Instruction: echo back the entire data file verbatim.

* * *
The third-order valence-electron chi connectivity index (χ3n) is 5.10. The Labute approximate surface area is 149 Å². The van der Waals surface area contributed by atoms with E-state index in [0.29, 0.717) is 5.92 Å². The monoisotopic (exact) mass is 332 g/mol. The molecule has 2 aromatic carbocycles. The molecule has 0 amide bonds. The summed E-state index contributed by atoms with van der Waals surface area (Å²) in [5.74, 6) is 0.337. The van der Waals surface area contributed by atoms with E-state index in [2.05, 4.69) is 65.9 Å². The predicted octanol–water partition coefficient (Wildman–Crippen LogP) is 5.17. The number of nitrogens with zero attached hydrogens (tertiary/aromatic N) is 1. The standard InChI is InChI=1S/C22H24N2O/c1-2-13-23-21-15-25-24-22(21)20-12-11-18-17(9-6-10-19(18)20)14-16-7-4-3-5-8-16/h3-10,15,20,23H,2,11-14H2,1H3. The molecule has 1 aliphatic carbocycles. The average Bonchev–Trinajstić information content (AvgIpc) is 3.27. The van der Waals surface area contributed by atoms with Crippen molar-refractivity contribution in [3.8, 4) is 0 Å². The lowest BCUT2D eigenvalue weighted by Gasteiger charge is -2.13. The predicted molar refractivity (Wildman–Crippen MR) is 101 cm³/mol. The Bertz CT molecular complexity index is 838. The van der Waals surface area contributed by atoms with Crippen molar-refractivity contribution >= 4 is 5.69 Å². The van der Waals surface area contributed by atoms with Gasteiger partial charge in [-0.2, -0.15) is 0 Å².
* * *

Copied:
The third-order valence-electron chi connectivity index (χ3n) is 5.10. The Labute approximate surface area is 149 Å². The van der Waals surface area contributed by atoms with E-state index in [0.29, 0.717) is 5.92 Å². The monoisotopic (exact) mass is 332 g/mol. The molecule has 2 aromatic carbocycles. The molecule has 0 amide bonds. The summed E-state index contributed by atoms with van der Waals surface area (Å²) in [5.74, 6) is 0.337. The van der Waals surface area contributed by atoms with E-state index in [2.05, 4.69) is 65.9 Å². The predicted octanol–water partition coefficient (Wildman–Crippen LogP) is 5.17. The number of nitrogens with zero attached hydrogens (tertiary/aromatic N) is 1. The standard InChI is InChI=1S/C22H24N2O/c1-2-13-23-21-15-25-24-22(21)20-12-11-18-17(9-6-10-19(18)20)14-16-7-4-3-5-8-16/h3-10,15,20,23H,2,11-14H2,1H3. The molecule has 1 aliphatic carbocycles. The average Bonchev–Trinajstić information content (AvgIpc) is 3.27. The van der Waals surface area contributed by atoms with Crippen molar-refractivity contribution in [3.8, 4) is 0 Å². The lowest BCUT2D eigenvalue weighted by Gasteiger charge is -2.13. The predicted molar refractivity (Wildman–Crippen MR) is 101 cm³/mol. The Bertz CT molecular complexity index is 838. The van der Waals surface area contributed by atoms with Crippen molar-refractivity contribution >= 4 is 5.69 Å². The van der Waals surface area contributed by atoms with Gasteiger partial charge in [-0.2, -0.15) is 0 Å².